Light in the Darkness
Recently, I flew to the remote village of Komako located in the highlands of Gulf Province. It’s not an easy place to fly into. The short, sloped airstrip, surrounded by high terrain on three sides, has a one way in and one way out approach and takeoff. The approach is often made more difficult by challenging winds that create up and down drafts. I was delivering a planeload of building supplies to Jason and his family, missionaries from another mission organization who are working to plant a church. On this particular day, the windsock had become unserviceable, so I asked Jason to build a small fire. The smoke would provide an indication of wind direction and speed.
After landing and unloading the supplies, I had a chance to talk to Jason and his family. They shared a struggle they are having with a mentally unstable man in their village. This man frequently walks around their house carrying a large bush knife, threatening them and making unreasonable claims. The community is afraid of him as well and does not seem to want to try and restrain him. This is especially problematic when Jason needs to leave his wife and three daughters in the house alone in order to carry out his church planting work in the community.
While I was there, the man came up to the plane, and Jason pointed him out to me. I gently coaxed him away from the plane and asked the community members who had gathered to keep an eye on him, since he was carrying a bush knife.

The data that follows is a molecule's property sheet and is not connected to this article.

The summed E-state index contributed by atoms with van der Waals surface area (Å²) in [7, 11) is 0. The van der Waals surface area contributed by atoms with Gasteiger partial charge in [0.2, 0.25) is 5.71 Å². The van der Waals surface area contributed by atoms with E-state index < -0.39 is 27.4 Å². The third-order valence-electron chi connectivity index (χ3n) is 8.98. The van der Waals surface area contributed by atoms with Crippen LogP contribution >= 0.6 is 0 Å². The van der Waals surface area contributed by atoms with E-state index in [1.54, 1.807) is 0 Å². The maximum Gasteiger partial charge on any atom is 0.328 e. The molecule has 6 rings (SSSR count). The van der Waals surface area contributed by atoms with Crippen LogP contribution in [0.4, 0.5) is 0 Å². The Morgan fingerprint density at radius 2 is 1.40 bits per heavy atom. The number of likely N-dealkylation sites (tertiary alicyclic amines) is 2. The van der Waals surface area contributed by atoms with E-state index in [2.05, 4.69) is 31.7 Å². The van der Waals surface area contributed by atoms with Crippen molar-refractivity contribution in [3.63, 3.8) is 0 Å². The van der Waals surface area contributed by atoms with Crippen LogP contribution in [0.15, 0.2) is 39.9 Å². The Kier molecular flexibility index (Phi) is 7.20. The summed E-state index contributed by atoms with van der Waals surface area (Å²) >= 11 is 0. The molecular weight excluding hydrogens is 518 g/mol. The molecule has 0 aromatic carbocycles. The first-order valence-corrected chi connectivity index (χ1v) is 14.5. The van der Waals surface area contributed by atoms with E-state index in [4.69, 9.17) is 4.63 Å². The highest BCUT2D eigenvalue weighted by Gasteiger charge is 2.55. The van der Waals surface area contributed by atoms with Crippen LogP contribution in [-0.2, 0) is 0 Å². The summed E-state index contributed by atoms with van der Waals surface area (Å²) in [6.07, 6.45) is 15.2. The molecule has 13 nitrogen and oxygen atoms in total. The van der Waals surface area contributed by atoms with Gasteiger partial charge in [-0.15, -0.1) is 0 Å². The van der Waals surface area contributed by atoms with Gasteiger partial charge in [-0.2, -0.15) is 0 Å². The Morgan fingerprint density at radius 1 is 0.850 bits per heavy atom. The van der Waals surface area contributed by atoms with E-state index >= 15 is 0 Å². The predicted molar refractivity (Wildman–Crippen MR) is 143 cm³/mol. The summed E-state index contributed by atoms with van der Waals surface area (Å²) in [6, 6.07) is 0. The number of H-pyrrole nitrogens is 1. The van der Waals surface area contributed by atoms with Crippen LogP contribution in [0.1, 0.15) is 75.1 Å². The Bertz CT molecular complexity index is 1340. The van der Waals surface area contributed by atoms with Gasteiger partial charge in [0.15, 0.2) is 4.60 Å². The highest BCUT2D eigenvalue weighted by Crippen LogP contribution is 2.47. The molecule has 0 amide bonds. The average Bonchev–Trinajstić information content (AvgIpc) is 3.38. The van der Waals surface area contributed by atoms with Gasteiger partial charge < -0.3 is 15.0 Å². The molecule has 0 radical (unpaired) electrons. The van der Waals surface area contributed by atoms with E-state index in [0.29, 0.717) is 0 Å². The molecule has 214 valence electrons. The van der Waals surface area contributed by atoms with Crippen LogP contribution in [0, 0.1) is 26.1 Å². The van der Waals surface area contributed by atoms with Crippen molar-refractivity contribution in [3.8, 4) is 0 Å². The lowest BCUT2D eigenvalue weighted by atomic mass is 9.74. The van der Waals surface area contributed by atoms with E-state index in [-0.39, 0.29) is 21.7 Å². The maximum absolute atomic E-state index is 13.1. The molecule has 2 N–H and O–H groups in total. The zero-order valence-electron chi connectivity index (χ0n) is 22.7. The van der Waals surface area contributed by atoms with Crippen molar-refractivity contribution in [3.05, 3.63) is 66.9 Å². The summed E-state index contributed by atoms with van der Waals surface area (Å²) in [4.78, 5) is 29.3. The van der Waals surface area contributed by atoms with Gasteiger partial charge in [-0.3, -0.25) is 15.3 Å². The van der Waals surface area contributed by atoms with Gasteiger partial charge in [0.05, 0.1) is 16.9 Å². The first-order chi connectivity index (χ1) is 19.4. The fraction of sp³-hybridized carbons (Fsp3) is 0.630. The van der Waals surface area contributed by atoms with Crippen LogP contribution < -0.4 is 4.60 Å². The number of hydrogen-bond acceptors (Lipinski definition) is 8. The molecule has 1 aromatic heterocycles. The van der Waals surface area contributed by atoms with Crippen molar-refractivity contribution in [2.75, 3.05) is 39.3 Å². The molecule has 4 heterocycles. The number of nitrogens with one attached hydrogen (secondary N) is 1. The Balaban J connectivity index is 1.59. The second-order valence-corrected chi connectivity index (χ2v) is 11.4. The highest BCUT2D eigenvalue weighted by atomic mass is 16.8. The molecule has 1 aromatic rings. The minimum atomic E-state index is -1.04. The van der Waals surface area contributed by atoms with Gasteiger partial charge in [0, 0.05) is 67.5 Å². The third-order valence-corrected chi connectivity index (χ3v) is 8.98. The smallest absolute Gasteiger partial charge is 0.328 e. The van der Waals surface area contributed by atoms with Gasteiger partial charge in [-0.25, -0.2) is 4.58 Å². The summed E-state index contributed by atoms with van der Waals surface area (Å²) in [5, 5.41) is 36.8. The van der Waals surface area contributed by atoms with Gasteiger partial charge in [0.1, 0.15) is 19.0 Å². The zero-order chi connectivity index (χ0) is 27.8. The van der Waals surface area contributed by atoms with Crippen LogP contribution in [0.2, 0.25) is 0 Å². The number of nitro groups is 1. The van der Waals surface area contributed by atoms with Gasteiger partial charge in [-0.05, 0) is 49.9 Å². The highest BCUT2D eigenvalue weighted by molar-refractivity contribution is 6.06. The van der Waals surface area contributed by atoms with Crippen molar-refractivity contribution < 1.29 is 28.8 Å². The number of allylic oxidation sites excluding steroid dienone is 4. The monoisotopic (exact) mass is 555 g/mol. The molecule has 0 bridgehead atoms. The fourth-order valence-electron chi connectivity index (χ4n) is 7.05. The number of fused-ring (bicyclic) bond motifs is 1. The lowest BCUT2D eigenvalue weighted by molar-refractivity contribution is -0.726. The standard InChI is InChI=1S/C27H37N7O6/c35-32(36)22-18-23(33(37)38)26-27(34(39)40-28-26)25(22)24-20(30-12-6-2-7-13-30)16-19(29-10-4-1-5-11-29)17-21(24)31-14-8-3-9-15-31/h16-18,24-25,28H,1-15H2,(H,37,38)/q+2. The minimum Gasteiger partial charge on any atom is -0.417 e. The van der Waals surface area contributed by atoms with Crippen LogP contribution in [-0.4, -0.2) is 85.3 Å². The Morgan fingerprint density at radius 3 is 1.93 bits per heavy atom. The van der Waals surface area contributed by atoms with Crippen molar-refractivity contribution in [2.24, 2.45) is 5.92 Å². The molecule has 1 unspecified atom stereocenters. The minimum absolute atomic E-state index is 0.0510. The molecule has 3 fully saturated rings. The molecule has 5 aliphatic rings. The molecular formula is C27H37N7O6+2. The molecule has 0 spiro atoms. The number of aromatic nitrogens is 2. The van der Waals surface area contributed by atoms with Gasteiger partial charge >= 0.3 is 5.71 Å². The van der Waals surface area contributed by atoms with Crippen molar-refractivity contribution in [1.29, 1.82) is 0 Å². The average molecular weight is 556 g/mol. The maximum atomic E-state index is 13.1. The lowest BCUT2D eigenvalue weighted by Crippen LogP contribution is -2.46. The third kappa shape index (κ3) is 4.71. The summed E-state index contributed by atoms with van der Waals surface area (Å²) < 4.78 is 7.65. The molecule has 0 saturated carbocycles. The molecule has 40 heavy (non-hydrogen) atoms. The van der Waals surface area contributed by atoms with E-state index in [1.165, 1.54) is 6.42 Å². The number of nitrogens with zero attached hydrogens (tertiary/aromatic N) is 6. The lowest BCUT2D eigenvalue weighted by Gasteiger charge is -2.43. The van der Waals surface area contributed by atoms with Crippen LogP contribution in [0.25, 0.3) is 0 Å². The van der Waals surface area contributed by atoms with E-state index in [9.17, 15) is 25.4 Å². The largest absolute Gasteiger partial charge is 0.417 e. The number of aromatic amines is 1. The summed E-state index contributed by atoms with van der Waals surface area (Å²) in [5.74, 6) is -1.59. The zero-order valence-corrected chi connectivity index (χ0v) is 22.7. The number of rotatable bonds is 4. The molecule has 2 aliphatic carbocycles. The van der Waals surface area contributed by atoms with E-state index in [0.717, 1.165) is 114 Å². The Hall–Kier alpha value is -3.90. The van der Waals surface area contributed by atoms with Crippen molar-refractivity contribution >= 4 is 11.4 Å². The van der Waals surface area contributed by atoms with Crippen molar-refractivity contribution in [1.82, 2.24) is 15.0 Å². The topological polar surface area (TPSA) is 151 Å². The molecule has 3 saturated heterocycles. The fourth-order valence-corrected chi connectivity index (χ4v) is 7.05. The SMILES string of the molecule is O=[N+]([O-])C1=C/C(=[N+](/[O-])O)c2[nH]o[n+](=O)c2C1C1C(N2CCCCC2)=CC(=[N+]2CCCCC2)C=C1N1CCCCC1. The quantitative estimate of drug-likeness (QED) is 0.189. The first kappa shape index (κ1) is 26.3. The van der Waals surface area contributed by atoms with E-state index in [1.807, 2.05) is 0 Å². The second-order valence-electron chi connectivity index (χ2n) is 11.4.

In the midst of all of this, I was captivated by two realities—the awesome beauty and remoteness of this place contrasted with the intense spiritual forces of darkness that are at work. Jason and his family are a direct affront to what has been a dark stronghold for many years. Without the Holy Spirit in the lives of the villagers of Komako, there is nothing to oppose the forces of darkness here.
I gathered the family around me near the plane with the mentally disturbed man in my view in the background, and I prayed for their protection and that God’s Word would go out from them mightily and transform lives in this place.
As I flew back home that day, I was reminded that using aviation to support what God is doing among remote and unreached people has its challenges. But on this day, I had seen clearly that those challenges paled in comparison to the very intense battle my colleagues were experiencing. It was a compelling call to remember to pray.